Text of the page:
Have evolution, science and the trappings of the modern world killed off God irrevocably? And what do we lose if we choose not to believe in him? From Newton and Descartes to Darwin and the discovery of the genome, religion has been pushed back further and further while science has gained ground. But what fills the void that religion leaves behind? This book is an attempt to look at these questions and to suggest a third way between the easy consolations (...) of religion and the persuasive force of science that the everyday modern reader can engage with. (shrink)
While not an explicit claim of Hegel’s, this paper aims to use his analysis of ‘Conscience’ in the Phenomenology of Spirit to demonstrate that the conflict betweendifferent moral judgments is morally necessary. That is, rather than being the unfortunate result of ‘hard’ cases, I argue that moral conflict is a necessary condition for the possibility of duty. Grasping the moral ground of moral conflict, I contend, allows us to understand why such conflicts arise, how and why they become entrenched into (...) ‘moral issues’ and what our duties are in such cases. Thus, I aim to articulate both the moral necessity and dutiful resolution of seemingly intractable moral conflicts. (shrink)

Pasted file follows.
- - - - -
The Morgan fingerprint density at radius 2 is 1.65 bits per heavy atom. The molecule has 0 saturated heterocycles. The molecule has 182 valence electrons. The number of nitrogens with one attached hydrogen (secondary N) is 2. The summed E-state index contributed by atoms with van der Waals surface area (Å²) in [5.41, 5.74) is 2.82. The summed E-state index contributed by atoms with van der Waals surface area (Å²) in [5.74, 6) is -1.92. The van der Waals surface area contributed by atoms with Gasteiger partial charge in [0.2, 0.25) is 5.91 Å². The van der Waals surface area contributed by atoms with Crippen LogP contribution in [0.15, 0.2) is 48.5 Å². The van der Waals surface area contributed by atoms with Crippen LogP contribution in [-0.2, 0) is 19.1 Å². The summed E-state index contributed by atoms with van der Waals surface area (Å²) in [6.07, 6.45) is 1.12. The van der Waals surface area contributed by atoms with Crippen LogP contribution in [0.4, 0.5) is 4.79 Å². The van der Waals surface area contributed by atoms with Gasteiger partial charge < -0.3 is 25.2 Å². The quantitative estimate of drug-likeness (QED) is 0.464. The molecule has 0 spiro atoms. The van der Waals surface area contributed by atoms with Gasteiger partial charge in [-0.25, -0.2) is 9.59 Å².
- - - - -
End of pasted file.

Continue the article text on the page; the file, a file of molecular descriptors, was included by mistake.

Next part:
This paper presents the origin, development and trajectory of our modes of experiencing beings as presented in Heidegger’s Contributions to Philosophy. It begins by detailing the historical development of our subjective experience of beings leading up to its current arrangement within the modern, technological worldview, and then proceeds to grapple with Heidegger’s recommended pathway out of our technological mode of experience into a more primordial one. I close with some critical reflections on Heidegger’s leap out of technological ‘lived-experience’ (Erleben) into (...) a more authentic ‘experience’(Erfahren) of beings. (shrink)
The multiverse is a hypothesis for which there is no evidence, and perhaps can never be any evidence. It is only since 1998 that it has leapt off the blackboards of a few physicists doing esoteric mathematics and lodged itself in the popular imagination. As is the way with popular science, it is easy to move from speculating that there might have been more than one big bang to proceeding on the basis that there has been more than one big (...) bang. (shrink)